Critical confusion

Back in 1999 the Association of British Insurers (ABI) introduced model wordings for CI conditions to standardise the product and put an end to the confusion around cover. By 2011 it had defined standard definitions for 23 different conditions including cancer, heart attack and stroke.

In addition, to allow insurers to be recognised as offering enhanced cover, the term ABI+ was introduced to indicate the definition goes beyond that of the model wording. Subsequently it is not uncommon for insurers to offer 10 or more ABI+ definitions on their plans, which can bump the total conditions covered to in excess of 40. For example, on its guaranteed CI product Zurich includes 10 ABI+ definitions, covering 48 conditions while, of the 56 illnesses and conditions Skandia’s plan covers, 18 are ABI+.

Fifty shades

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But, while the ABI definitions ensure some standardisation across plans, there can be huge variation in the enhancement offered by an insurer under the ABI+ definition. “It is a bit of an arms race,” says Richard Sandler, head of retail protection proposition development at Zurich. “Theoretically an insurer could change an ABI definition by a tiny amount, say move from 24 hours to 23 hours and 59 minutes, and claim it was ABI+. This would not really enhance the cover and can be misleading to consumers and advisers.”

A good example of the variety of ABI+ definitions available is the cover provided for third degree burns. The ABI definition states it applies to ‘burns that involve damage or destruction of the skin to its full depth through to the underlying tissue and covering at least 20 per cent of the body’s surface area’.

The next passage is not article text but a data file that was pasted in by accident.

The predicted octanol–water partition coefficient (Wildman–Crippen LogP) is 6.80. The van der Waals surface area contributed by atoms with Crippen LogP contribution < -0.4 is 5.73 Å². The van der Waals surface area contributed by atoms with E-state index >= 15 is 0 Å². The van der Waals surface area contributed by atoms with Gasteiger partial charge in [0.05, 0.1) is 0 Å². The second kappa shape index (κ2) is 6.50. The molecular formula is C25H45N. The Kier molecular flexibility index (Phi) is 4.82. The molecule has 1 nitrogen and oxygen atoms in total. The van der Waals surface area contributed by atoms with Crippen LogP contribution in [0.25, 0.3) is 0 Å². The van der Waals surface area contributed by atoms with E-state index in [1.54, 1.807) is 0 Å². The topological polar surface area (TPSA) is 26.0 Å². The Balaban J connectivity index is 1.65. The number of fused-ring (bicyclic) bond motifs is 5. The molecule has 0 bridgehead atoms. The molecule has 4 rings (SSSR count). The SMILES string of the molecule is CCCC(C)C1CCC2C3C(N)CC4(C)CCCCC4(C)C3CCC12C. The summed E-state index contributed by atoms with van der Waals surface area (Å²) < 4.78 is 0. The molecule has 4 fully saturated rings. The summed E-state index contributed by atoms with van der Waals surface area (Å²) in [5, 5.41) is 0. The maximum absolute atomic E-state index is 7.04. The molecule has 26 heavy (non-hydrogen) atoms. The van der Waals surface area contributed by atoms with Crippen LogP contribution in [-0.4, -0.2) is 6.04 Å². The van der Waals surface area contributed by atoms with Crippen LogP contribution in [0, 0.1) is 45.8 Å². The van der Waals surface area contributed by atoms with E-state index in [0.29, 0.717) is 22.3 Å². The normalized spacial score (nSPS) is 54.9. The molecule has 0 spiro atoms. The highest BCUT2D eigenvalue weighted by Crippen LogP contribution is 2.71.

According to comparison tool CIExpert, while five insurers including Foresters, NFU Mutual and Scottish Widows adhere to this, there are a further seven variations under the ABI+ definition. Although more generous, typically triggering a payment where a proportion of the face or head suffers burns, attempting to compare them can be difficult.

For example, LV= enhances the ABI definition by stating it will pay out if the damage covers at least 20 per cent of the body’s surface area or 50 per cent of the surface area of the face or head. Aegon goes a step further by stating that in addition to the ABI’s 20 per cent of the body’s surface area, a claim would be paid if the policyholder suffered 50 per cent loss of the surface area of the face or 30 per cent loss of the surface areas of the head and neck.

Slightly more generous, Ageas, Aviva, Beagle Street and Legal & General offer to pay out if 20 per cent of the surface area of either the body or the face is damaged. And further detail is added by Friends Life and Skandia, both of which add cover for 30 per cent loss of the surface area of the face, where this includes the forehead and ears.

Creating confusion

The situation gets even more complicated for a benign brain tumour, with some policyholders standing to have a claim paid on one policy but declined altogether on another. While the ABI definition states that this is “a non-malignant tumour or cyst in the brain, cranial nerves or meninges within the skull resulting in permanent neurological deficit with persisting clinical symptoms but excluding tumours in the pituitary gland or angiomas”, there are plenty of variations under the ABI+ banner.